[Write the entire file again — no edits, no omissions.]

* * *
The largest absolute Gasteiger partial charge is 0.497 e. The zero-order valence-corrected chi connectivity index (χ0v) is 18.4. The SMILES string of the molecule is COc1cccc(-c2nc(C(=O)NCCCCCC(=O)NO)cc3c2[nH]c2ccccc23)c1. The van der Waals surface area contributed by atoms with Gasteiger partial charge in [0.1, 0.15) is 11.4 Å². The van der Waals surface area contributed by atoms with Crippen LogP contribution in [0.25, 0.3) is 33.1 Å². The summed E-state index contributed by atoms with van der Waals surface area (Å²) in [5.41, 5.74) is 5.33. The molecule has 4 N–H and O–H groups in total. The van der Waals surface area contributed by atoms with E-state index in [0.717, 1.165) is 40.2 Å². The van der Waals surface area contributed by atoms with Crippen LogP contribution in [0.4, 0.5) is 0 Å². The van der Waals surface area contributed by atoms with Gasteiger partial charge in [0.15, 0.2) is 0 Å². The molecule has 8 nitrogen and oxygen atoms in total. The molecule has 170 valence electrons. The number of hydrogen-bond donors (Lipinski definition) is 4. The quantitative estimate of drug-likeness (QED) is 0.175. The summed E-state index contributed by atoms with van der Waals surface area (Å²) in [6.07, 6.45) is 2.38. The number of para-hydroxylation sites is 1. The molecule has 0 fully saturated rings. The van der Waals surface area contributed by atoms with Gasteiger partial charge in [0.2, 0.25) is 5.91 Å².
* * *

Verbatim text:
The largest absolute Gasteiger partial charge is 0.497 e. The zero-order valence-corrected chi connectivity index (χ0v) is 18.4. The SMILES string of the molecule is COc1cccc(-c2nc(C(=O)NCCCCCC(=O)NO)cc3c2[nH]c2ccccc23)c1. The van der Waals surface area contributed by atoms with Gasteiger partial charge in [0.1, 0.15) is 11.4 Å². The van der Waals surface area contributed by atoms with Crippen LogP contribution in [0.25, 0.3) is 33.1 Å². The summed E-state index contributed by atoms with van der Waals surface area (Å²) in [5.41, 5.74) is 5.33. The molecule has 4 N–H and O–H groups in total. The van der Waals surface area contributed by atoms with E-state index in [0.717, 1.165) is 40.2 Å². The van der Waals surface area contributed by atoms with Crippen LogP contribution in [0.4, 0.5) is 0 Å². The van der Waals surface area contributed by atoms with Gasteiger partial charge in [0.15, 0.2) is 0 Å². The molecule has 8 nitrogen and oxygen atoms in total. The molecule has 170 valence electrons. The number of hydrogen-bond donors (Lipinski definition) is 4. The quantitative estimate of drug-likeness (QED) is 0.175. The summed E-state index contributed by atoms with van der Waals surface area (Å²) in [6.07, 6.45) is 2.38. The number of para-hydroxylation sites is 1. The molecule has 0 fully saturated rings. The van der Waals surface area contributed by atoms with Gasteiger partial charge in [0.2, 0.25) is 5.91 Å².